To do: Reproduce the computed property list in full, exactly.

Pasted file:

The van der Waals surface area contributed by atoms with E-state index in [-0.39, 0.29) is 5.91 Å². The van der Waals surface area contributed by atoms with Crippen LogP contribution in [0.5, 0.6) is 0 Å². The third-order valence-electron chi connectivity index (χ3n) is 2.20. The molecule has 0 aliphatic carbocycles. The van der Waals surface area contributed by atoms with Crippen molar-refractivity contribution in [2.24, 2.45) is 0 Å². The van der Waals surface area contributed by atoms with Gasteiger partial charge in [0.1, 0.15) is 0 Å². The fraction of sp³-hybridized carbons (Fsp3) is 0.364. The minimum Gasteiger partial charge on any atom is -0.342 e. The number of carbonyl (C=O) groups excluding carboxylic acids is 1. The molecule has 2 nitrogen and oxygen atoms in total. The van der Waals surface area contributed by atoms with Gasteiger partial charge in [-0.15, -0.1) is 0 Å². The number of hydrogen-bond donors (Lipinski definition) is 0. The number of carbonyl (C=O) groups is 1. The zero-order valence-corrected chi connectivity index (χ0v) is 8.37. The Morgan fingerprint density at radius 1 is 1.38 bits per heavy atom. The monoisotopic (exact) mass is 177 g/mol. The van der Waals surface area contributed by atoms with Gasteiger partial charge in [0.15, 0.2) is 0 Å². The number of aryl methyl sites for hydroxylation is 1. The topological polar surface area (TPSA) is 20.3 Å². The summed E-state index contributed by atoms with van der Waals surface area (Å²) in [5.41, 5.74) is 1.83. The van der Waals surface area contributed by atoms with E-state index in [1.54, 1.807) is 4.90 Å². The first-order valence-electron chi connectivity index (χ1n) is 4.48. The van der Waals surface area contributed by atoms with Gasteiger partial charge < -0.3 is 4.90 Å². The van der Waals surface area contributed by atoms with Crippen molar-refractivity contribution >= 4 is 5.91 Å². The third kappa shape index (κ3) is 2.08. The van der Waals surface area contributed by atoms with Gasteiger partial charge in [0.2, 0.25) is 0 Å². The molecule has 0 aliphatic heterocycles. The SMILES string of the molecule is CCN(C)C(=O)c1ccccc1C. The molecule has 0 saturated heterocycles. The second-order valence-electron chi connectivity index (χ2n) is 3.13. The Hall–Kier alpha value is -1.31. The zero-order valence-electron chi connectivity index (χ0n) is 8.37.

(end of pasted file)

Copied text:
The van der Waals surface area contributed by atoms with E-state index in [-0.39, 0.29) is 5.91 Å². The van der Waals surface area contributed by atoms with Crippen LogP contribution in [0.5, 0.6) is 0 Å². The third-order valence-electron chi connectivity index (χ3n) is 2.20. The molecule has 0 aliphatic carbocycles. The van der Waals surface area contributed by atoms with Crippen molar-refractivity contribution in [2.24, 2.45) is 0 Å². The van der Waals surface area contributed by atoms with Gasteiger partial charge in [0.1, 0.15) is 0 Å². The fraction of sp³-hybridized carbons (Fsp3) is 0.364. The minimum Gasteiger partial charge on any atom is -0.342 e. The number of carbonyl (C=O) groups excluding carboxylic acids is 1. The molecule has 2 nitrogen and oxygen atoms in total. The van der Waals surface area contributed by atoms with Gasteiger partial charge in [-0.15, -0.1) is 0 Å². The number of hydrogen-bond donors (Lipinski definition) is 0. The number of carbonyl (C=O) groups is 1. The zero-order valence-corrected chi connectivity index (χ0v) is 8.37. The Morgan fingerprint density at radius 1 is 1.38 bits per heavy atom. The monoisotopic (exact) mass is 177 g/mol. The van der Waals surface area contributed by atoms with Gasteiger partial charge in [0.15, 0.2) is 0 Å². The number of aryl methyl sites for hydroxylation is 1. The topological polar surface area (TPSA) is 20.3 Å². The summed E-state index contributed by atoms with van der Waals surface area (Å²) in [5.41, 5.74) is 1.83. The van der Waals surface area contributed by atoms with E-state index in [1.54, 1.807) is 4.90 Å². The first-order valence-electron chi connectivity index (χ1n) is 4.48. The van der Waals surface area contributed by atoms with Gasteiger partial charge < -0.3 is 4.90 Å². The van der Waals surface area contributed by atoms with Crippen molar-refractivity contribution >= 4 is 5.91 Å². The third kappa shape index (κ3) is 2.08. The van der Waals surface area contributed by atoms with Gasteiger partial charge in [0.2, 0.25) is 0 Å². The molecule has 0 aliphatic heterocycles. The SMILES string of the molecule is CCN(C)C(=O)c1ccccc1C. The molecule has 0 saturated heterocycles. The second-order valence-electron chi connectivity index (χ2n) is 3.13. The Hall–Kier alpha value is -1.31. The zero-order valence-electron chi connectivity index (χ0n) is 8.37.